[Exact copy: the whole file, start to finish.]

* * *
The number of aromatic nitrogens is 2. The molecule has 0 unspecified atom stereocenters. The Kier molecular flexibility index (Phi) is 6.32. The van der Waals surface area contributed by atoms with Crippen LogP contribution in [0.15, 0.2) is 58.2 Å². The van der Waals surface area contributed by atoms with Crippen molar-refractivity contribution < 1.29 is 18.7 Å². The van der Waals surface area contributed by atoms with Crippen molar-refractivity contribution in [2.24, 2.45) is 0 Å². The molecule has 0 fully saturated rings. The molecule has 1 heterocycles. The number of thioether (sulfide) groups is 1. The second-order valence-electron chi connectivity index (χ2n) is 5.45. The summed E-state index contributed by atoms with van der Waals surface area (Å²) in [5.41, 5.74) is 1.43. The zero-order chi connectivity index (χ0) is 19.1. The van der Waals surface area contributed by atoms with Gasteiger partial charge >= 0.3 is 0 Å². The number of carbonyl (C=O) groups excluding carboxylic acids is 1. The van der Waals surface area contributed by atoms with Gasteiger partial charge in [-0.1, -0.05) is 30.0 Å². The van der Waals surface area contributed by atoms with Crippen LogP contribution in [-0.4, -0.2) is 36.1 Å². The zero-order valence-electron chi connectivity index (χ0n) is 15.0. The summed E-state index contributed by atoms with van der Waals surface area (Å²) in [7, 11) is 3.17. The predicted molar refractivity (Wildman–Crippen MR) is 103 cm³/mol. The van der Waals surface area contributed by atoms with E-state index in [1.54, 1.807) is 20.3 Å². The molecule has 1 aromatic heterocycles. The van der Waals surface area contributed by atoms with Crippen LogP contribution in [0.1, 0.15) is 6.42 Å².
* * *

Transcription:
The number of aromatic nitrogens is 2. The molecule has 0 unspecified atom stereocenters. The Kier molecular flexibility index (Phi) is 6.32. The van der Waals surface area contributed by atoms with Crippen LogP contribution in [0.15, 0.2) is 58.2 Å². The van der Waals surface area contributed by atoms with Crippen molar-refractivity contribution < 1.29 is 18.7 Å². The van der Waals surface area contributed by atoms with Crippen molar-refractivity contribution in [2.24, 2.45) is 0 Å². The molecule has 0 fully saturated rings. The molecule has 1 heterocycles. The number of thioether (sulfide) groups is 1. The second-order valence-electron chi connectivity index (χ2n) is 5.45. The summed E-state index contributed by atoms with van der Waals surface area (Å²) in [5.41, 5.74) is 1.43. The zero-order chi connectivity index (χ0) is 19.1. The van der Waals surface area contributed by atoms with Gasteiger partial charge >= 0.3 is 0 Å². The number of carbonyl (C=O) groups excluding carboxylic acids is 1. The van der Waals surface area contributed by atoms with Gasteiger partial charge in [-0.1, -0.05) is 30.0 Å². The van der Waals surface area contributed by atoms with Crippen LogP contribution in [-0.4, -0.2) is 36.1 Å². The zero-order valence-electron chi connectivity index (χ0n) is 15.0. The summed E-state index contributed by atoms with van der Waals surface area (Å²) in [7, 11) is 3.17. The predicted molar refractivity (Wildman–Crippen MR) is 103 cm³/mol. The van der Waals surface area contributed by atoms with E-state index in [1.54, 1.807) is 20.3 Å². The molecule has 1 aromatic heterocycles. The van der Waals surface area contributed by atoms with Crippen LogP contribution in [0.1, 0.15) is 6.42 Å².